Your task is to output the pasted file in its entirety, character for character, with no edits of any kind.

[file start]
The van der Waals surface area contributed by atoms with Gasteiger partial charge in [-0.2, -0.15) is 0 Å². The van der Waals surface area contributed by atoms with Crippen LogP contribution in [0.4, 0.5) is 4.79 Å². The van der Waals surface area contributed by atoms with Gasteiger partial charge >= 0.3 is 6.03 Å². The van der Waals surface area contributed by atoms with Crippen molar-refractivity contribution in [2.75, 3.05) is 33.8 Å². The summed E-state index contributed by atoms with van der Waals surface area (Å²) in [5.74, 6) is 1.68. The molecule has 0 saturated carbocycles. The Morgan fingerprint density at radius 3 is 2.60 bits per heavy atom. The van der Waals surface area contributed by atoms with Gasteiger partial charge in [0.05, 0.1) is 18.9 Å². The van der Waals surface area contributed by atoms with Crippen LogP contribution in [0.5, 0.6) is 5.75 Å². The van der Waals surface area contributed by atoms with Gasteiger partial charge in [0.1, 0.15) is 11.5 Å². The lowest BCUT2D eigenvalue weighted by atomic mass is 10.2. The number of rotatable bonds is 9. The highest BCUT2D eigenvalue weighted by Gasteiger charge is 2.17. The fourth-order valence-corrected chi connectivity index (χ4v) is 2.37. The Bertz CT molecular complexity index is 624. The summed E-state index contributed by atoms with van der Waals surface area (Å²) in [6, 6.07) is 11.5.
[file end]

The van der Waals surface area contributed by atoms with Gasteiger partial charge in [-0.2, -0.15) is 0 Å². The van der Waals surface area contributed by atoms with Crippen LogP contribution in [0.4, 0.5) is 4.79 Å². The van der Waals surface area contributed by atoms with Gasteiger partial charge >= 0.3 is 6.03 Å². The van der Waals surface area contributed by atoms with Crippen molar-refractivity contribution in [2.75, 3.05) is 33.8 Å². The summed E-state index contributed by atoms with van der Waals surface area (Å²) in [5.74, 6) is 1.68. The molecule has 0 saturated carbocycles. The Morgan fingerprint density at radius 3 is 2.60 bits per heavy atom. The van der Waals surface area contributed by atoms with Gasteiger partial charge in [0.05, 0.1) is 18.9 Å². The van der Waals surface area contributed by atoms with Crippen LogP contribution in [0.5, 0.6) is 5.75 Å². The van der Waals surface area contributed by atoms with Gasteiger partial charge in [0.1, 0.15) is 11.5 Å². The lowest BCUT2D eigenvalue weighted by atomic mass is 10.2. The number of rotatable bonds is 9. The highest BCUT2D eigenvalue weighted by Gasteiger charge is 2.17. The fourth-order valence-corrected chi connectivity index (χ4v) is 2.37. The Bertz CT molecular complexity index is 624. The summed E-state index contributed by atoms with van der Waals surface area (Å²) in [6, 6.07) is 11.5.